A fellow of the Nigerian Society of Engineers, NSE, Sunday Egbiki, has raised an alarm that 31 Nigerian cities risk being washed away by floods.
Mr Egbiki, a lecturer in the Maritime University, Delta State, raised the alarm while delivering a lecture at a virtual/physical conference of the 2021 Engineering Week organised by the Apapa Branch of NSE.
Speaking on the topic “Green Buildings and Infrastructures: Panacea for Mitigating Climate Actions,” he advised policy makers to pay more attention to flooding, which he said was more dangerous than building collapse.
According to him, Lagos State, Kogi, Niger, Benue, Nasarawa and Plateau are among the 31 states at risk of being washed away by flooding.
He called for urgent measures to avert the looming disaster.
According to him, when buildings collapse, casualties are usually minimised to those within the structure, but flood washes off everything including cities within its part.
He added that flood regulatory bodies should be inaugurated nationwide, as flooding was not caused by impact of rainfall alone but by climate change affecting hydrological system.
He called on Federal and State governments to adopt Integrated Flood Management System by embracing green building and green infrastructure.
He said trends had moved from flood control to flood management, which freed channels for flood to discharge into rivers and other water bodies without obstructions.
“Out of the 36 states in Nigeria, it is only five cities that are not affected by flooding.
“The Federal Government should first of all take the green initiative by setting up flood managers that should be moving from one state to another,” he said.
He said the government should move away from being reactive to become proactive in averting flood, adding that, economic well being of Nigeria would be determined by positive climate actions.
“Each state should have their own flood managers that will be giving advice to government,” he said.
The guest lecturer defined green buildings as ways of using renewable energy and other construction conservation methods to achieve less carbon footprints in homes and the country at large.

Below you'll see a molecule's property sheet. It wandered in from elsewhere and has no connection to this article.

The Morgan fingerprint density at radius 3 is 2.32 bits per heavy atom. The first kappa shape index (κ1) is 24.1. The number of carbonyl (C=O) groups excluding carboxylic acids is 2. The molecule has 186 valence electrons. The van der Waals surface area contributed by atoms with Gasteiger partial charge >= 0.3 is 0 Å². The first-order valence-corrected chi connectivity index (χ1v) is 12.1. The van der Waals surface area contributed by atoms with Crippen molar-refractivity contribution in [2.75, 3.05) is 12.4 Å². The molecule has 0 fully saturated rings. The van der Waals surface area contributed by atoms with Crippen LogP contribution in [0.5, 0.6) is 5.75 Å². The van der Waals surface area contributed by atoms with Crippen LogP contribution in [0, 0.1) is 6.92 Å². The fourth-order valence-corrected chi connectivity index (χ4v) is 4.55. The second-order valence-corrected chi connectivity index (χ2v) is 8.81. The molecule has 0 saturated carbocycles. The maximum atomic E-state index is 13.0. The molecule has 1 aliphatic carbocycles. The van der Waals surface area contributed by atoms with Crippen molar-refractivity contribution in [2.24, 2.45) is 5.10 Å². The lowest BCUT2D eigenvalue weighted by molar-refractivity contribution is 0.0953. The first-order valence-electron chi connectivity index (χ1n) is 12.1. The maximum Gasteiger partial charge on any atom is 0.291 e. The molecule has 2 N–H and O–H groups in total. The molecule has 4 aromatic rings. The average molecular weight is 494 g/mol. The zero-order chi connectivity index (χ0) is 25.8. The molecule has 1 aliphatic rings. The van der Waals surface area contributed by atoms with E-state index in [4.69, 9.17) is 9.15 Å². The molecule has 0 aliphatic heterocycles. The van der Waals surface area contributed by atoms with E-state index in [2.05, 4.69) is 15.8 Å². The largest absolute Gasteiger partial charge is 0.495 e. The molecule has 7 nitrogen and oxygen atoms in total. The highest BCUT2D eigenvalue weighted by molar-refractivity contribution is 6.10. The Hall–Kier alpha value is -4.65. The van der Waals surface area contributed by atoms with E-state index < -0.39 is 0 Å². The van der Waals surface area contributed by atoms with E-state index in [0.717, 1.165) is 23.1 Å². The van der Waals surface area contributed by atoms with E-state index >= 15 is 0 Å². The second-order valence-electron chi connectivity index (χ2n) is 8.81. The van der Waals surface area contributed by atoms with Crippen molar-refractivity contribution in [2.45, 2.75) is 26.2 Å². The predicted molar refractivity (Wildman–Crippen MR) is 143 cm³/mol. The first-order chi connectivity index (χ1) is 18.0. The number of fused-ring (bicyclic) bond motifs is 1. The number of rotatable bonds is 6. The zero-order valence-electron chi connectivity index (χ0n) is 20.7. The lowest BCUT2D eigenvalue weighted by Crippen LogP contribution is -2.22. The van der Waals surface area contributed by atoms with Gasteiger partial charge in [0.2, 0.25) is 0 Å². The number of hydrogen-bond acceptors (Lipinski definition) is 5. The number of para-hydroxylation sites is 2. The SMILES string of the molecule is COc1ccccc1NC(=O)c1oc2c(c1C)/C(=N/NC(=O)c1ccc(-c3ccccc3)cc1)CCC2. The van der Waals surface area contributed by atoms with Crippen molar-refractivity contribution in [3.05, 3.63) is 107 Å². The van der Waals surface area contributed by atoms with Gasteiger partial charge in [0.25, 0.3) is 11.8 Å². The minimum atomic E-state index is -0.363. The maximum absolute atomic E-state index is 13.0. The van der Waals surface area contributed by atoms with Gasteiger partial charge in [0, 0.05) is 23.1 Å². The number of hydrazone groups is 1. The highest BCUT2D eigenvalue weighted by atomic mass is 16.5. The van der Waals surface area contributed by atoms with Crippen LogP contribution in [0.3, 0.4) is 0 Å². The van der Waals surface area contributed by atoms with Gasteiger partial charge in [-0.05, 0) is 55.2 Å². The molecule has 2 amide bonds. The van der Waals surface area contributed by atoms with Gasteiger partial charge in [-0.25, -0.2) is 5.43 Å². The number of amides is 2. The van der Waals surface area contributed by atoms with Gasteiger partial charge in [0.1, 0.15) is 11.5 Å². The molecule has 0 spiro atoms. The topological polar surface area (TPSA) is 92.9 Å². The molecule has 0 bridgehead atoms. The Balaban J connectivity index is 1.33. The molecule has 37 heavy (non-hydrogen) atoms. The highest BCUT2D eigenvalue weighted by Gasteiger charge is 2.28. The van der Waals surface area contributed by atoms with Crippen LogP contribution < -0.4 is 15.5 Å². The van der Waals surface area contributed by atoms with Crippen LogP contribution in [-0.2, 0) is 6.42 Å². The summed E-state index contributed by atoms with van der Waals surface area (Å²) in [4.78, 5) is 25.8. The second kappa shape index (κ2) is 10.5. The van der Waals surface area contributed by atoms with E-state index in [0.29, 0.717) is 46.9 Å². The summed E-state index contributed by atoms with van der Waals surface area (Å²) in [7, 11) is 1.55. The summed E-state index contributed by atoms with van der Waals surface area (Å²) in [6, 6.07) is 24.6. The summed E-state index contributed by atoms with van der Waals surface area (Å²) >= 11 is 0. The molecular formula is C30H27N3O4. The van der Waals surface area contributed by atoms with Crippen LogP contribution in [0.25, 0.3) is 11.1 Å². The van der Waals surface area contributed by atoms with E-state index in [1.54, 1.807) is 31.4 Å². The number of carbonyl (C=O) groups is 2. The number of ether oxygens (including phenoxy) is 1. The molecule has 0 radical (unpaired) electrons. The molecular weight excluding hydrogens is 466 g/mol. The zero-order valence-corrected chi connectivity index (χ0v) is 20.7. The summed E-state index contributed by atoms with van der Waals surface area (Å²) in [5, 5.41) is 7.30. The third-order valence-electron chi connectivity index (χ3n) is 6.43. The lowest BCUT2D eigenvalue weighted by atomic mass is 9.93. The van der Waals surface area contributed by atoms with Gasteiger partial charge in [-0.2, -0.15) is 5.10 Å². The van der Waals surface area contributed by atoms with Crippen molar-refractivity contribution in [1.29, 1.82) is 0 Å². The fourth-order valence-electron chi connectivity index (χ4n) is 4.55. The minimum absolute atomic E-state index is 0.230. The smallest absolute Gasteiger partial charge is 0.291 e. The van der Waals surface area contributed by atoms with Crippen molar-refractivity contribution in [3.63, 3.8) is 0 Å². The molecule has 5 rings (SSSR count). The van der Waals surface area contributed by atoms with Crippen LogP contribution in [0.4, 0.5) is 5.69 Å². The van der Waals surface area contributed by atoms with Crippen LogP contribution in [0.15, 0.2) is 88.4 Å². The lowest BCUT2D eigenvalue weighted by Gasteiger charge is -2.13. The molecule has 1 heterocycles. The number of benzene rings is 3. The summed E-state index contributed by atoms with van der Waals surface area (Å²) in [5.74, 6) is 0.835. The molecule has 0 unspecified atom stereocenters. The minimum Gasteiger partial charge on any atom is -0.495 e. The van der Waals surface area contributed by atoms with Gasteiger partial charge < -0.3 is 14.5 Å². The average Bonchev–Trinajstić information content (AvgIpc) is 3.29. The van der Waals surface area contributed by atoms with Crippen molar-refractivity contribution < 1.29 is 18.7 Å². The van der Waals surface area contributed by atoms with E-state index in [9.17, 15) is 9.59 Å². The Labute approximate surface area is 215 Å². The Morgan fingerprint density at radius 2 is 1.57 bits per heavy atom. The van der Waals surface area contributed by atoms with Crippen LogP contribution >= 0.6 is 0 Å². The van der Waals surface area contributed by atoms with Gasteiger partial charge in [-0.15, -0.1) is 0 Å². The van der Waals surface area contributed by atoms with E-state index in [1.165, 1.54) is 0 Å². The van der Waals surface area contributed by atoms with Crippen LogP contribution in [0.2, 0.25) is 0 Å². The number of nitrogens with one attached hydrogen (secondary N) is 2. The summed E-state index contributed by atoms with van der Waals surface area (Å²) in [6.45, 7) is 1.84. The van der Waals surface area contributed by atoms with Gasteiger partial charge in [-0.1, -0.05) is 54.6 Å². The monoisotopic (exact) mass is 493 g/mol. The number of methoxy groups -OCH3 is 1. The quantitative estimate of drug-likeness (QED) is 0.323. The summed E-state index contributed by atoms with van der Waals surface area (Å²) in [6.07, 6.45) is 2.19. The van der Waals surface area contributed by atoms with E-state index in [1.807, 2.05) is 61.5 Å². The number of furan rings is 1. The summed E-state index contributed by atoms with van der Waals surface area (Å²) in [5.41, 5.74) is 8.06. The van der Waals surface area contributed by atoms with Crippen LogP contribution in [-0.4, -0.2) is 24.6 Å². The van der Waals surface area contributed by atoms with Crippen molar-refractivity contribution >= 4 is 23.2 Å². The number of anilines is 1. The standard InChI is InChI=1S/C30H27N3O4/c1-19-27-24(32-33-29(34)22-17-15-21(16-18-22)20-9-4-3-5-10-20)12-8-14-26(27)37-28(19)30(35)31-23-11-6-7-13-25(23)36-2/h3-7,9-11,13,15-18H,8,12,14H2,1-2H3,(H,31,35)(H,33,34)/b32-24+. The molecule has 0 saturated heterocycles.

Citing Lagos State as an example, Mr Egbiki said several flood plains had been built up resulting in constant flooding being experienced in the state.
He said the Lekki axis, which was expected to be a buffer zone had almost been entirely built up causing the area to be currently lying two meters below sea level warning that disaster looms.
He, however, commended the Lagos State government for recently training 30 green construction experts who would in turn train others to ensure green building and infrastructure to mitigate climate action.
The guest lecturer warned that Germany, which had not experienced massive flooding in the past recently had some whole communities washed away because of adverse effects of flood.
According to him, Net Zero Carbon Buildings will ensure adoption of construction methods that lowered energy and water consumption in houses thereby reducing carbon footprints.
He said green infrastructure could also be adapted in construction of roads, drains and other major infrastructure citing Netherlands lying six feet below sea level as an example.
He explained that the government of Netherlands had to pay compensations and demolished all buildings along its flood plains and turned the area into a tourism site thereby earning revenue from solving a major problem.
He called for partnership between government, industries and the academia towards positive climate action to help Nigeria key into SDG goals 11 and 13 to save the nation from disaster.
He said energy consumption would grow by 37 per cent globally by 2035 while developing countries including Nigeria will record population growth of 96 per cent, hence the need to work on the achievement of SDGs which targets zero net carbon by 2030.
Chairman of the Apapa Branch of NSE, Christian Ufot, said the branch was passionate about resolving perennial flooding in Lagos and other states, hence the choice of the topic for its weeklong programme.
“Flooding causes more havoc than building collapse,” he said.